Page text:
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7 of 7 people found the following review helpful
4.0 out of 5 stars Interesting and well researched
Empress Dowager Cixi born 29 November 1835 and died 15 November 1908 was a powerful and charismatic woman who unofficially but effectively controlled the Manchu Qing dynasty in China for 47 years, from 1861 to her death in 1908. She was selected as an imperial concubine for the Xianfeng Emperor as a young teenager and gave birth to a son, in 1856. With the Emperor’s...
Published 2 months ago by Robin Webster

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21 of 23 people found the following review helpful
3.0 out of 5 stars A reliable Historical Biography it AIN'T
I was really looking forward to reading this book having studied the period in China extensively and all the build up referencing quoted research and resources I was led to believe/hope that I was not going to be able to put it down until I'd devoured it.

This, sadly, was far from the case.

From the outset the author has what can only be described as...
Published 8 months ago by Pijo


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7 of 7 people found the following review helpful
4.0 out of 5 stars Interesting and well researched, 26 Sep 2014
By 
Robin Webster "Robin" (England) - See all my reviews
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Empress Dowager Cixi born 29 November 1835 and died 15 November 1908 was a powerful and charismatic woman who unofficially but effectively controlled the Manchu Qing dynasty in China for 47 years, from 1861 to her death in 1908. She was selected as an imperial concubine for the Xianfeng Emperor as a young teenager and gave birth to a son, in 1856. With the Emperor’s death in 1861 the child became the Tongzhi Emperor and she became Empress Dowager. Cixi was the real power behind the throne throughout her son’s short reign and the reign of her adopted son after her son’s death.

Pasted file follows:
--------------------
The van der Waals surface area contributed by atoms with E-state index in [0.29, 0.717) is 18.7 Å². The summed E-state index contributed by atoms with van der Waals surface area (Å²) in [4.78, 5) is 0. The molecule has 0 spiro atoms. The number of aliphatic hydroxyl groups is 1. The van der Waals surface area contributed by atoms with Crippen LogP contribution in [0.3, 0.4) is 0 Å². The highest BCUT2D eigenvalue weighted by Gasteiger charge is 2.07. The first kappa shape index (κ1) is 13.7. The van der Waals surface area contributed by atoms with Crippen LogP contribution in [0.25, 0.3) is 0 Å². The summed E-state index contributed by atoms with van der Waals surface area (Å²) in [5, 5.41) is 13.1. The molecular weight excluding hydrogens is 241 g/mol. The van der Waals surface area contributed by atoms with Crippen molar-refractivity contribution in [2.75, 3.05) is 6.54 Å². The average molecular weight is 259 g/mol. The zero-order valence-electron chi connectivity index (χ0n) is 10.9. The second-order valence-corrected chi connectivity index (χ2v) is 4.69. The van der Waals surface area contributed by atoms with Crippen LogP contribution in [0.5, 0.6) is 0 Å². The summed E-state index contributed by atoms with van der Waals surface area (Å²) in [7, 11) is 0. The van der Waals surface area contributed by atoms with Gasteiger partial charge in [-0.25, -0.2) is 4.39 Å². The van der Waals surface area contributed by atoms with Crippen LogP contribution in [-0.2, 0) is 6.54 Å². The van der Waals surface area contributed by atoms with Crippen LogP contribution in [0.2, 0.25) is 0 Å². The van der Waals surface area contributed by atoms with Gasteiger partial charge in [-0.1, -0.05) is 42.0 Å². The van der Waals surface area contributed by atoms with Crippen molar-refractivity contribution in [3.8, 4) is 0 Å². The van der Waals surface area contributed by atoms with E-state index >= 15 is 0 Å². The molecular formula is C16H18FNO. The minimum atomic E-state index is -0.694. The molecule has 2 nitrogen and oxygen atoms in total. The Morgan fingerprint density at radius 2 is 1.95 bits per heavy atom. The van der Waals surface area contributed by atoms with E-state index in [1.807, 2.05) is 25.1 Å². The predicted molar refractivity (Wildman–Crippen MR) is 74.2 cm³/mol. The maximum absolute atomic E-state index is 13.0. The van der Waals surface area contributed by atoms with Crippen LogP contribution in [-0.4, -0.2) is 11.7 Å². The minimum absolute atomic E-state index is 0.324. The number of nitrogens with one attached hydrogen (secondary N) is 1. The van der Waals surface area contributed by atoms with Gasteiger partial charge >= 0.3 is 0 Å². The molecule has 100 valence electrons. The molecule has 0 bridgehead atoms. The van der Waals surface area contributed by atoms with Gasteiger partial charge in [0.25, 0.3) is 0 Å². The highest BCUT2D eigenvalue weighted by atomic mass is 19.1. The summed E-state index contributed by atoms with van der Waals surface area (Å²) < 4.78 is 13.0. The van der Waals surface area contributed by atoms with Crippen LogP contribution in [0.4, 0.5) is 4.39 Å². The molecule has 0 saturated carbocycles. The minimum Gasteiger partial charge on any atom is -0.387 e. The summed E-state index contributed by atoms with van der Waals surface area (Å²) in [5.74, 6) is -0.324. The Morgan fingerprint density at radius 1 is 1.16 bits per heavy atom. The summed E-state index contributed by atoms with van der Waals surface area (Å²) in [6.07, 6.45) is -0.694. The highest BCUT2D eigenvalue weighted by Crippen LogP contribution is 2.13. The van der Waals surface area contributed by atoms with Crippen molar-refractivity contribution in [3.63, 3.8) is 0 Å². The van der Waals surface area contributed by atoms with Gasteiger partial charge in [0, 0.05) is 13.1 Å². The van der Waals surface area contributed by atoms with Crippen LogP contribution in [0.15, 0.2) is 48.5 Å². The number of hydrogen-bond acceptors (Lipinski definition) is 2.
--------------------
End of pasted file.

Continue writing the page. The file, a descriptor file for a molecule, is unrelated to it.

The author ‘Jung Chang’ argues and I quote:
‘The past hundred years have been most unfair to Cixi, who has been deemed either tyrannical and vicious or hopelessly incompetent or both. Few of her achievements have been recognized and, when they are, the credit is invariably given to the men serving her.’
Jung Chang’s wish is to paint a more positive picture of Cixi using fact based evidence from historical records as well as interview and written testaments from those who knew her. Jung Chang does not deny or excuse Citi’s flaws or mistakes: especially in relation to the Boxer rebellion at the turn of the century and her ruthlessness in dealing with some who opposed her. However, Jung Chang puts forward a powerful argument that Cixi was responsible for bringing China into the modern age. She passed laws against foot-binding, gave women many more rights than they had had in the past, transformed the education system and opened up trade and gave China its first free press. Cixi also had the difficult job of holding off practically all the world powers from exploiting China for their own ends: this was something she was only partly successful at achieving.